Flesh-colored bumps known as warts are the result of the human papillomavirus (HPV). These growths can appear on various parts of the body, such as the hands or genital area. They are also contagious and can spread from person to person. As warts spread from one part of the body to another, it’s possible to develop them on the tongue. Oral HPV is a very prevalent condition, affecting about 7 percent of the U.S. population, according to the Centers for Disease Control and Prevention (CDC).
Warts on the Tongue
Tongue warts could be caused by different strains of HPV.
- Squamous papilloma – These lesions have a white appearance that look like cauliflower. HPV strains 6 and 11 are responsible for this type of wart.
- Verruca vulgaris (the common wart) – The location of these warts are diverse and may include the entire body. The causative strains are HPV 2 and 4.
- Focal epithelial hyperplasia – Doctors refer to this condition as Heck’s disease. The HPV strains associated with focal epithelial hyperplasia are 13 and 32.
- Condyloma acuminata – We usually find these lesions in the genital area. The causative strains are HPV 2, 6, and 11.
Causes of Warts on the Tongue
Tongue warts are a potential health concern that may develop due to certain behaviors or factors. If you engage in oral sex with a partner who has genital warts, you may develop tongue warts as a result. Furthermore, open-mouth kissing with someone who has oral HPV can also spread the virus and potentially lead to tongue warts.
Another potential way to develop tongue warts is by touching a wart with your hand and then putting that part of your hand in your mouth. This is particularly true if you bite your nails, as you could introduce the wart virus from your fingers to the mouth.
Additionally, having a weakened immune system or having a cut on the tongue may also increase your risk of developing warts.
Treatment Options for HPV Tongue Warts
While some warts may disappear on their own over time, others can take months or even years. Tongue warts are generally harmless; however, they can still cause pain, especially if they are large.
Cryotherapy is an option. This is a procedure that involves freezing off the abnormal tissue using cold liquid nitrogen. Electrosurgery, on the other hand, utilizes an electric current to seamlessly cut through the warts. These HPV treatments are effective for all sorts of warts, including the ones that develop on the tongue.
It’s essential to note that HPV can spread through close skin-on-skin contact, regardless of whether warts are present or not. The only bullet-proof plan to prevent HPV and genital warts is to refrain from all sexual contact. Of course, this is not practical, so communication with your partner and doctor is crucial.
Things to Consider About HPV Tongue Warts
Tongue warts are contagious. Therefore, it is necessary to take measures to protect yourself.
Here are some do’s and don’ts to follow:
- Do get the HPV vaccine – The vaccine protects against HPV and genital warts and prevents the spread of warts to the mouth during oral sex. The CDC recommends the vaccine for children and adults between the ages of 11 and 26. Moreover, adults up to the age of 45 can also receive the vaccine.
- Don’t engage in oral sex or open-mouth kissing if you or your partner has a wart on the tongue.
- Share your status – Inform your partner about your HPV status and ask them to do the same.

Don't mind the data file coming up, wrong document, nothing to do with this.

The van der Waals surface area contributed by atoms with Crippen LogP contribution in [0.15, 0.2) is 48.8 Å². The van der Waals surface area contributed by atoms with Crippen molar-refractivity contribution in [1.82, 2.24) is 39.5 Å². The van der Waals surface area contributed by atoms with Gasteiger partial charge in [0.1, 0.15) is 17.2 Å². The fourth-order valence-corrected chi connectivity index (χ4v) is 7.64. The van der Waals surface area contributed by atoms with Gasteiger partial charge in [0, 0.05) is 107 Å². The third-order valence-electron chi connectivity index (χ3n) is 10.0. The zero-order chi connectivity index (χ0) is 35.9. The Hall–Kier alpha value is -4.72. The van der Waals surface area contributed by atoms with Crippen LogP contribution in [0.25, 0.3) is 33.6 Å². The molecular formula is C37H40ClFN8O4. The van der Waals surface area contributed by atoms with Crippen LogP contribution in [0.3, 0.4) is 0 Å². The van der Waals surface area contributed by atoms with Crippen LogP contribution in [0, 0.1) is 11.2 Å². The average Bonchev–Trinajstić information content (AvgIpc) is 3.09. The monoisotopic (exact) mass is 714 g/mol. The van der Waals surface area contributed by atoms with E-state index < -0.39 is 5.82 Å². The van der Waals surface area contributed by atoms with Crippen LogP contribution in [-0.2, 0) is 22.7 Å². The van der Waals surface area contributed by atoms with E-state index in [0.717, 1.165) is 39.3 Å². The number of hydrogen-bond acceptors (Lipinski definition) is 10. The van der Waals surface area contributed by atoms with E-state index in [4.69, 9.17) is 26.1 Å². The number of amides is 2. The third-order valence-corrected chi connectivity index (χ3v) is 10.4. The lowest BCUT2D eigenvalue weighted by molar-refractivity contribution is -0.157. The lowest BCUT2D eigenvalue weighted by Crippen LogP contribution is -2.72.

- Don’t touch or pick at a wart on your tongue.
- Quit smoking – Research found that the risk of oral HPV 16 is higher in individuals who use tobacco products.
It is a common misconception that HPV can only be transmitted during an outbreak. Some strains of HPV may cause warts, while others may not have any symptoms. What’s more, HPV may be present in semen, so it is advisable to use a condom during sex.
Diagnosis of Tongue Warts
When you notice a bump on your tongue, you might immediately think of a wart. However, not every bump is a wart. Other possible causes of bumps or lesions on the tongue include a canker sore, which is a harmless sore that can form on the tongue or gums. Furthermore, lesions on the tongue could result from an injury, lie bumps, cysts, or syphilis.
For this reason, make sure to see a dentist or dermatologist if you notice any unusual bumps or lesions in your mouth to receive a proper diagnosis.
HPV and Oral Cancer
According to the American Cancer Society, HPV 16 and 18 increase the risk of cancer. The Oral Cancer Foundation also notes that HPV 16 is strongly associated with oropharyngeal cancer, which is cancer in the tissue of the throat or esophagus. However, only about 1% of people have this type of HPV, as estimated by the CDC.
Oral cancers caused by HPV are different from those caused by smoking. HPV virus converts normal cells into cancerous cells while smoking damages cells in the mouth and throat, leading to the development of cancerous cells.
Although having HPV doesn’t mean you’ll get cancer, it’s crucial to notify your doctor if you experience any symptoms, such as:
- Persistent sore throat
- A lump or swelling in the mouth
- Unexplained hoarseness
- Dysphagia (i.e., difficulty swallowing)
It’s worth noting that a wart on the tongue typically doesn’t require treatment and may resolve on its own. However, it could take years. Similarly, an HPV infection can clear up without complications for most people within two years.
If you notice any unusual bumps or lesions in your mouth, it’s important to seek medical attention. Additionally, you need to take precautions to prevent HPV, such as getting vaccinated and practicing safe sex.
If you’re concerned about your risk of HPV or cancer, talk to your doctor for more information and guidance.